Behavioral and Psychological Symptoms of Dementia (BPSD) are relevant since they are frequent and cause distress to caregivers. However, they may not be reported by physicians due to the priority usually attributed to cognitive symptoms.
To verify whether BPSD is being systematically investigated by physicians even in specialized settings and whether their records on medical files are accurate.
Assessment of records on medical files of BPSD reported by caregivers to 182 patients (57.1% men, mean age 67.6±13.5 years) assisted in a tertiary-care behavioral neurology outpatient clinic (BNOC) who also had appointments in other clinics of the same hospital. Alzheimer's disease (37.9%) and vascular disease (19.2%) were the most frequent causes of dementia.
Report/appointment ratios were 0.58 in BNOC, 0.43 in other neurological, 0.93 in psychiatric and 0.20 in non-neurological, non-psychiatric clinics. BPSD most frequently recorded in BNOC were insomnia, aggressiveness, agitation/hyperactivity, visual hallucinations, apathy, inadequate behavior and ease of crying. Sorted by psychiatrists, categories associated to more BPSD were affect/mood, thought and personality/behavior. affect/mood and sensoperception symptoms were the most frequently reported. Sorted according to Neuropsychiatric Inventory (NPI), categories associated to more BPSD were depression/dysphoria, delusion and apathy/indifference. depression/dysphoria and agitation/ aggression symptoms were the most frequently reported.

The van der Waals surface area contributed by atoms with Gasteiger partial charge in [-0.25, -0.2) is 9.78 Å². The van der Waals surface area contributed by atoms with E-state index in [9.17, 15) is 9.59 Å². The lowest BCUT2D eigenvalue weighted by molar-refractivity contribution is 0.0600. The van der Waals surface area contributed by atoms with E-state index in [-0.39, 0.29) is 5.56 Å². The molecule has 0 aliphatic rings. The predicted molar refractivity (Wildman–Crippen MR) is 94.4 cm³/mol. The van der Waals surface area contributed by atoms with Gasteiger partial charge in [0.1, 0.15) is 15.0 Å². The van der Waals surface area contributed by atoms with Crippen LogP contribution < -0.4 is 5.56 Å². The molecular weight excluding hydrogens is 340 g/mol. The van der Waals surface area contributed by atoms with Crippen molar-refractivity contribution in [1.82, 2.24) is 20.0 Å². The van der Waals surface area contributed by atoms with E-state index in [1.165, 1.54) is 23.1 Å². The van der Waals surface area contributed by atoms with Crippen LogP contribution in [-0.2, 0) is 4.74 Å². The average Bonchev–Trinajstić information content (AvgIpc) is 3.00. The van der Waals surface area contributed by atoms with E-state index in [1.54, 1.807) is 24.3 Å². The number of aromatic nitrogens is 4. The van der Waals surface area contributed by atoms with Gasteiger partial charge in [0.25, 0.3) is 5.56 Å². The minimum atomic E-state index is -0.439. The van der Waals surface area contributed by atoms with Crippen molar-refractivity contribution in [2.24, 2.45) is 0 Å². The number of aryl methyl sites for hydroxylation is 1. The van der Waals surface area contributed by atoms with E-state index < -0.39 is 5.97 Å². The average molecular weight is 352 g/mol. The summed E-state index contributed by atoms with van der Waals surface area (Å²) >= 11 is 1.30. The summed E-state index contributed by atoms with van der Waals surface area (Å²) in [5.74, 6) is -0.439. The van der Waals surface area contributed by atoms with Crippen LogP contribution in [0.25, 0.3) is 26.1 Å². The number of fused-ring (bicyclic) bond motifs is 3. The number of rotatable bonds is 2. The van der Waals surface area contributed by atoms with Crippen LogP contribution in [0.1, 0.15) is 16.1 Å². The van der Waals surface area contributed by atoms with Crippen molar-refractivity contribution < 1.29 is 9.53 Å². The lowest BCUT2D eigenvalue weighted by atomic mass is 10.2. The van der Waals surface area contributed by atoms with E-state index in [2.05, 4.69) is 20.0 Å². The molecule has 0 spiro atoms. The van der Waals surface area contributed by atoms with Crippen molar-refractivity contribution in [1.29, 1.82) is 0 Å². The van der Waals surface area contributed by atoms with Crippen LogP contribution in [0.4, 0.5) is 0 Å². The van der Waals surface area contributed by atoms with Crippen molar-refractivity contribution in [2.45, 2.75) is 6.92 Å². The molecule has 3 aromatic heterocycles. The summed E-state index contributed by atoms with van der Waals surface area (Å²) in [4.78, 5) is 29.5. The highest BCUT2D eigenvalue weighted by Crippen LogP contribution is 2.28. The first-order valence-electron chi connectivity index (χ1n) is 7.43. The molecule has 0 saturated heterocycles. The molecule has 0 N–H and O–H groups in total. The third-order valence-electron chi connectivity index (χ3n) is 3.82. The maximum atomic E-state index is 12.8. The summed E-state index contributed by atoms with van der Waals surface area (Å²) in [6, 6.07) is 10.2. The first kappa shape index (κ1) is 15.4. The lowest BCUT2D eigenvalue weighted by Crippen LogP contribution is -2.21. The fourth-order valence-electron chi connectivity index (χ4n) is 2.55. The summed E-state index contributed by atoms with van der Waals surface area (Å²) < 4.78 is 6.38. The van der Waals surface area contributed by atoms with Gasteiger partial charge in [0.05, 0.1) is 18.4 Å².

BPSD reported by caregivers were very diverse and were not systematically investigated by physicians. Notes in medical files often contained non-technical terms.
BPSD; behavioral symptoms; psychotic disorders; mood disorders; personality disorders; dementia; caregiver.